The mega science projects need a plenty of physics postgraduates
The mega science projects in India and abroad need many researchers
- Published 2.12.19, 10:28 PM
- Updated 2.12.19, 10:28 PM
- 3 mins read
When we were young, we knew that it was better to go abroad for cutting-edge research,” says Somak Raychaudhury, director of the Inter-University Centre for Astronomy and Astrophysics (IUCAA) in Pune. “In India, research and teaching were separated. Universities never conducted research; it was limited to select research institutes.” In the rest of the world, says the astrophysicist famed for his work on stellar mass black holes and supermassive black holes, almost all research is done in universities. For example, staff of Oxford (in the UK) and Leiden (in the Netherlands) spend four hours every week teaching and the rest of the time on research.
“I studied in what is now Presidency University,” says Raychaudhury, “and while we did have staff involved in research, they usually did it in their spare time, after teaching 36 hours a week. That is the reason Indian research never really took off, especially experimental research.” And because such research requires large groups, institutional and government support was not there. But things are changing. “India has realised that to be a superpower you have to be at the forefront of research, you have to create things. And India just doesn’t,” says the astrophysicist. When a new car is produced in an Indian factory, the design usually comes from somewhere else. Research in engineering, technology and applied sciences has always been derived from abroad.
The Indian Institutes of Technology (IITs) have produced hundreds of students since they were set up in independent India. “But many of them have not used anything that they learnt at the IITs in their lives. Now the standard career is to go through IIT funded by the nation, then to a management institute and then you go on to sell toothpaste,” says Raychaudhury, who believes that right now India needs people with basic skills of science and technology, especially maths. These are the people who would be a good fit in the mega science projects. “So the students need to realise that if they want to do cutting-edge work in a subject like engineering, only then should they join the IITs and not to get a job as a toothpaste executive. For the latter, they can acquire a management degree,” adds Raychaudhury.
Earlier, government-funded institutions such as the IITs would carry out very little research. That is changing fast. IIT Madras, IIT Kanpur and IIT Bombay are some of the largest research institutes in the world now. “That has happened only in the last few years — they have understood their job is not to produce company executives,” Raychaudhury explains.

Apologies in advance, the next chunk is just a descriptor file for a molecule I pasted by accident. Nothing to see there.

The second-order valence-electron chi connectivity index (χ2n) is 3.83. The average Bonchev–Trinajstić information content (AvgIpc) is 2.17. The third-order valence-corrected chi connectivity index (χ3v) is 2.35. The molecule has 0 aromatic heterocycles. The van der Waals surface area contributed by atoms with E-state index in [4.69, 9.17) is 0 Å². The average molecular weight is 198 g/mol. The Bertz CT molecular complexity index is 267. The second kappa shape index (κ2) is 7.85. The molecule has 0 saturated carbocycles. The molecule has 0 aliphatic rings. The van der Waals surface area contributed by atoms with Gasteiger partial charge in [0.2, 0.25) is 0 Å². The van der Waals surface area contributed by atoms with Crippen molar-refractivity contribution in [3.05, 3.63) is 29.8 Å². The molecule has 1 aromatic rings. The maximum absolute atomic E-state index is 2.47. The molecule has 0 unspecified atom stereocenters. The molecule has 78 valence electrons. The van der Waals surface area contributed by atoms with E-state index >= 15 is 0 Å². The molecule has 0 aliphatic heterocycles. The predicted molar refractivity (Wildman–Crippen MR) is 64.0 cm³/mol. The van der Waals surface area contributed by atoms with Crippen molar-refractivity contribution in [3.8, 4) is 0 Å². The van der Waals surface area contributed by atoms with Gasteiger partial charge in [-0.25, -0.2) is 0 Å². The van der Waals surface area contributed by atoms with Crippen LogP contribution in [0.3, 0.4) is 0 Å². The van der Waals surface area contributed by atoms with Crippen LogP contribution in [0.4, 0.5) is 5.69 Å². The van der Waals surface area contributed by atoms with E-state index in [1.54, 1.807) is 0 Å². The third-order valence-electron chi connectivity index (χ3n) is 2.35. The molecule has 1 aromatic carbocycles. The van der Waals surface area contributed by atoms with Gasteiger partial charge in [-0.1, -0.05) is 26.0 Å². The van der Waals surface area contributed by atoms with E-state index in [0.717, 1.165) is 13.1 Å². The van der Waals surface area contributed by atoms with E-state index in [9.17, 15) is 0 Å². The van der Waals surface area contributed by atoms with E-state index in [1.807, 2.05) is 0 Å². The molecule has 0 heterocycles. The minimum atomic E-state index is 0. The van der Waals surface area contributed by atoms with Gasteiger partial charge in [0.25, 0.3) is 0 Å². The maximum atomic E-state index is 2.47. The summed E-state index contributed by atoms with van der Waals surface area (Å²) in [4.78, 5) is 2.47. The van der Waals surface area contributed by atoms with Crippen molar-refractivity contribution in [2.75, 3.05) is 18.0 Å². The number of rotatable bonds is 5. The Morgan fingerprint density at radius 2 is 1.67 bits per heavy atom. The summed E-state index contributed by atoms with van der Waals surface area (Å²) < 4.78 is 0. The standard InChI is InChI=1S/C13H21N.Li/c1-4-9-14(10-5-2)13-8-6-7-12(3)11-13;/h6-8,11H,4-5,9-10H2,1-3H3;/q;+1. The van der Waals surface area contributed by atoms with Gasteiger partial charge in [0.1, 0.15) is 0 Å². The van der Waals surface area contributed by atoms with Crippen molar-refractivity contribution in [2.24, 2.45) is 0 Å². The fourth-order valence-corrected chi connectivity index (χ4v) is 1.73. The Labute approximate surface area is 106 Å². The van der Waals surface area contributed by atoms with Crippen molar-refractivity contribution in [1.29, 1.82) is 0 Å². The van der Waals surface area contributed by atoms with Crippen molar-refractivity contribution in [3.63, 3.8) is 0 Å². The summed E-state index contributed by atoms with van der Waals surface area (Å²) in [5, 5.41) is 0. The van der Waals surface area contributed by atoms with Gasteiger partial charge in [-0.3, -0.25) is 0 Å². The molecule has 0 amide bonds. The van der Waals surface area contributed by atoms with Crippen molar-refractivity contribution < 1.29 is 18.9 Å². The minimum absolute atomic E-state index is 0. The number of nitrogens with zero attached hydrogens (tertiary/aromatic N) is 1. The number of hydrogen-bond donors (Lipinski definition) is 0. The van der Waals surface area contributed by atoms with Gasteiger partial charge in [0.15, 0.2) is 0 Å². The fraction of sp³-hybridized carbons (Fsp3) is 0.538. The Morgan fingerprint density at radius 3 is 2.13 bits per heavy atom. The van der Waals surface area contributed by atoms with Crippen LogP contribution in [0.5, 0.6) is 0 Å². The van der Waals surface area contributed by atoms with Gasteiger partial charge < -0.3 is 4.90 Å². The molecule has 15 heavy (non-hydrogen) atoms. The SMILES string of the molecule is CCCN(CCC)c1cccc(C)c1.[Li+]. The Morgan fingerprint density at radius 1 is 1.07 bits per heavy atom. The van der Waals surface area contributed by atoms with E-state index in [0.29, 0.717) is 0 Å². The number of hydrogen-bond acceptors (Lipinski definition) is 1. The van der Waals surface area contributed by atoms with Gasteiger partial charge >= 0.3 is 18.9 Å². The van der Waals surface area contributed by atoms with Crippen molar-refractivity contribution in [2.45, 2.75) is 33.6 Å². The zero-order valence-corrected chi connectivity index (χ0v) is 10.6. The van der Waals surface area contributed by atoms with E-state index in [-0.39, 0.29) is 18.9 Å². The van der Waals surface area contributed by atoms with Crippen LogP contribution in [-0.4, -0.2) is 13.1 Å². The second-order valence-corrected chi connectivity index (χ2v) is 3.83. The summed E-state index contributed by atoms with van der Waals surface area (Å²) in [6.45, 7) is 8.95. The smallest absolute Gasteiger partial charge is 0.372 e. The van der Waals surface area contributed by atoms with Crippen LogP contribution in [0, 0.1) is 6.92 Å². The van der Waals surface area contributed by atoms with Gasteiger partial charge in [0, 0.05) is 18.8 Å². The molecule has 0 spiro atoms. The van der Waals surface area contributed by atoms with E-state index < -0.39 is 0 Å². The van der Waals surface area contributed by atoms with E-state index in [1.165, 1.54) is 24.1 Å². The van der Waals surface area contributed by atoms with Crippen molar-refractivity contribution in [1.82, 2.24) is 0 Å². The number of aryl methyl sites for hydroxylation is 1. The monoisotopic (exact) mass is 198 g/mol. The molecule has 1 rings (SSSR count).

Large projects and research need human resource, which universities have. India has more than 750 universities but only a few are actively pursuing research, he says.
“One of the things India needs to do to become a superpower is to make sure educational opportunities for young Indians are in India, not abroad. It’s already happening in many subjects such as astronomy and astrophysics. You can do world- class research in India. The Giant Metrewave Radio Telescope has been in Pune for 10 years and the whole world is coming to use it. It is the biggest telescope in the world,” says Raychaudhury. According to him, this change may be happening only in small pockets. And these pockets aren’t necessarily on Indian soil, they can also be Indian facilities abroad, where Indians can go and work.
“We are 10 per cent of the Thirty Meter Telescope; we attempt to send off the square kilometre array; we are 5 per cent of ITER, the federal research project in France. We are building a Laser Interferometer Gravitational-Wave Observatory in Maharashtra, spending Rs 3,000 crore. Indian companies will build it and then not only will Indian students do their master’s and doctoral degrees here but American students too will come. That is happening with Astrosat. At IUCAA, I have a British doctoral student. I don’t have to go to England anymore,” says Raychaudhury, pride clear in his voice.
The astrophysicist also thinks that the image of a scientist has to be polished up if we want to attract more young people for research. “People need to understand that a scientist does not necessarily have to be an old person in a lab coat holding a test tube. Currently, it is a young woman sitting in front of the computer. The role model has to change. Scientists are not eccentric people. TV series such as the Big Bang Theory have changed the way scientists are expected to look and we need more of that,” signs off Raychaudhury.